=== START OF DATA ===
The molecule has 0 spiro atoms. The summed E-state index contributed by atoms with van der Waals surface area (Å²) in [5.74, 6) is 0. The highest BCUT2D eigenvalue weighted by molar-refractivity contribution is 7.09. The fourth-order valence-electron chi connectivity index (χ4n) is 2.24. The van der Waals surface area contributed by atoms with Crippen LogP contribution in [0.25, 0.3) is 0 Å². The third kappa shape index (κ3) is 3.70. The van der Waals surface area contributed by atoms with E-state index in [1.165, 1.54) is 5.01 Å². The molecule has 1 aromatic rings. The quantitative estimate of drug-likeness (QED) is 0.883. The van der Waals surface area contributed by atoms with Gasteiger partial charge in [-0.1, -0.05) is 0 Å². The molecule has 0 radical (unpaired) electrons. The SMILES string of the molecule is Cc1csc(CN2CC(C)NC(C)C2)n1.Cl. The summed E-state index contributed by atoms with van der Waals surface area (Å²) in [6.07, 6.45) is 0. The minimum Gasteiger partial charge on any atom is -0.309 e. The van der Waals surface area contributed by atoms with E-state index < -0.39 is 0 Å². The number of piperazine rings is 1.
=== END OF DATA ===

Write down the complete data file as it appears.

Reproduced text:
The molecule has 0 spiro atoms. The summed E-state index contributed by atoms with van der Waals surface area (Å²) in [5.74, 6) is 0. The highest BCUT2D eigenvalue weighted by molar-refractivity contribution is 7.09. The fourth-order valence-electron chi connectivity index (χ4n) is 2.24. The van der Waals surface area contributed by atoms with Crippen LogP contribution in [0.25, 0.3) is 0 Å². The third kappa shape index (κ3) is 3.70. The van der Waals surface area contributed by atoms with E-state index in [1.165, 1.54) is 5.01 Å². The molecule has 1 aromatic rings. The quantitative estimate of drug-likeness (QED) is 0.883. The van der Waals surface area contributed by atoms with Gasteiger partial charge in [-0.1, -0.05) is 0 Å². The molecule has 0 radical (unpaired) electrons. The SMILES string of the molecule is Cc1csc(CN2CC(C)NC(C)C2)n1.Cl. The summed E-state index contributed by atoms with van der Waals surface area (Å²) in [6.07, 6.45) is 0. The minimum Gasteiger partial charge on any atom is -0.309 e. The van der Waals surface area contributed by atoms with E-state index < -0.39 is 0 Å². The number of piperazine rings is 1.